We are continuing to refine the lessons and your concerns have been noted. Given the style of study though, we are trying not to add too much information to the sentences so students can concentrate on learning to say the phrases rather than study the grammar. If we see that it is necessary to add that information to every problem, then we will.”
No one actually says that
This is a very important point to note in any language. There is the textbook language, then there is the language in action. Despite the fact that I am an english teacher in a junior high school here in Japan, I still say things like, “Him and his friends went downtown yesterday.”
Seriously?! Him and his friends?! Of course, in my school lessons I teach the proper grammar, but when I speak to my students, I speak to them as I normally would.
In Japan, the divisions between the various levels of speaking isn’t quite so clear. Textbooks teach that there is simply a divisions of social status that decides the politeness of language. While social status is a deciding factor, there are many more. On top of that, simply changing verb ending doesn’t make a conversation polite. In Japanese, many other words (such as nouns) and even pronunciation change as well. It can be quite complicated and overwhelming.
A sigh of relief
The good news for non Japanese people is that Japanese people do not expect foreigners to speak Japanese at all, let alone speak it perfectly. Especially for those who are going to Japan for the first time.
In the Japanese lessons here at language101.com, we do not teach any rude language. The phrases taught, whether casual or formal, are ok to use in any situation that visitors to Japan may find themselves in.
One of the many surprises that I had during my first year in Japan was the popularity of Christmas. It’s everywhere! Everyone loves it. Who wouldn’t? All the lights, decorations, presents… Ahhhh. It’s cold here in the winter too! We may even have a white Christmas this year. (That’d be my first.)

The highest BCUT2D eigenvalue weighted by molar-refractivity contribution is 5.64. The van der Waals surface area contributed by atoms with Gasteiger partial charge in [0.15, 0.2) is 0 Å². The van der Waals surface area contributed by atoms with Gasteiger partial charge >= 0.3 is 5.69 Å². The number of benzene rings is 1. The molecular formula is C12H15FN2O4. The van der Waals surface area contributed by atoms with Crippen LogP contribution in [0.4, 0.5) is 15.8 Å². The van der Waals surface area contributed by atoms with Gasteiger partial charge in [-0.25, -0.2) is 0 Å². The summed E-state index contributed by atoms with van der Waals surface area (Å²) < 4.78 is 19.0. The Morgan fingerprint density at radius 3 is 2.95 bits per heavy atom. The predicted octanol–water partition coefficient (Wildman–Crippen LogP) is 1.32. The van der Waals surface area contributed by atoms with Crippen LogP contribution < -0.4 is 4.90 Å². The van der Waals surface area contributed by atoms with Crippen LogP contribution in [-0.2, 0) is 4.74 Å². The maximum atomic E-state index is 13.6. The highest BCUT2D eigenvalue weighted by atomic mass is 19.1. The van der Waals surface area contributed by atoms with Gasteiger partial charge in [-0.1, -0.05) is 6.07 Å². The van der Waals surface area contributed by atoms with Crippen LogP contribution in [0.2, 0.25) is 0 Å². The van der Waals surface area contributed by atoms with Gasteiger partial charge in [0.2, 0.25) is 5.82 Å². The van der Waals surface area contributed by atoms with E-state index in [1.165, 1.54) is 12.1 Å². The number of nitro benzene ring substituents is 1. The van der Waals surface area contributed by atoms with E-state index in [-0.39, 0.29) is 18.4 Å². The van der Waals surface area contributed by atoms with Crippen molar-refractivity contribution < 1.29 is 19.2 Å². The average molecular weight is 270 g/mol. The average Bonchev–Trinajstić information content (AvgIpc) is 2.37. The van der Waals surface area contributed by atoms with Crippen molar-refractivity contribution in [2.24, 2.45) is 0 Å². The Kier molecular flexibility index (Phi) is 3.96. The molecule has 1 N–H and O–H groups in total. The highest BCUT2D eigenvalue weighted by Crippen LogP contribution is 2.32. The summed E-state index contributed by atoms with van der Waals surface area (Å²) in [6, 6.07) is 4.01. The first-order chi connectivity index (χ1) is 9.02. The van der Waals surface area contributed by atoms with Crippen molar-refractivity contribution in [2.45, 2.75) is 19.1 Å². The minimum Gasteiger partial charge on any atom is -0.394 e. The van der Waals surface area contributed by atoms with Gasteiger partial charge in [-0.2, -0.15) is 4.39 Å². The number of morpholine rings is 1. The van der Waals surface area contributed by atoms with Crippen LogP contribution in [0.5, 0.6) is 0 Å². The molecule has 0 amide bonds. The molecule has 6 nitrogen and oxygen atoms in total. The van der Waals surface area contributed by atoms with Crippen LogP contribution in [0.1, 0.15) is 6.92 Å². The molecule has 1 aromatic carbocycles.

Wait a minute…
Yes, Christmas is here, but there are some differences. First of all, it doesn’t feel the same. Yeah, Christmas doesn’t have that same magic feel as it did when I was a kid. And nowadays, a common occurrence is people trampling each other for a new piece of poorly manufactured gadget.
But at Christmas time, the feeling changes. People change. And that’s what’s missing. Christmas is here, but it’s ‘fun’. It’s not a time for thinking about others or helping those less fortunate. It’s just fun. It’s a work day too. Bleh! (I’m off though. Woo hoo!)
Roast turkeyFried chicken
My first Christmas in Japan was a sad and lonely time. I missed all the traditions, the cartoon specials and the decorations. I was happy when I heard that my Japanese friends (I had a grand total of 5 at the time) wanted to have a Christmas party. Someone else supplied the food. I can’t remember if I brought anything. (I had such bad manners!) Much to my surprise, we had KFC. Yep! Kentucky Fried Chicken. I thought perhaps that it was their best attempt to mimic a “real” Christmas dinner. Hey, it’s american and it’s a bird! I later found out that it is a huge traditions here. One that resulted from a KFC campaign years ago.
I’m sorry, do you have a reservation?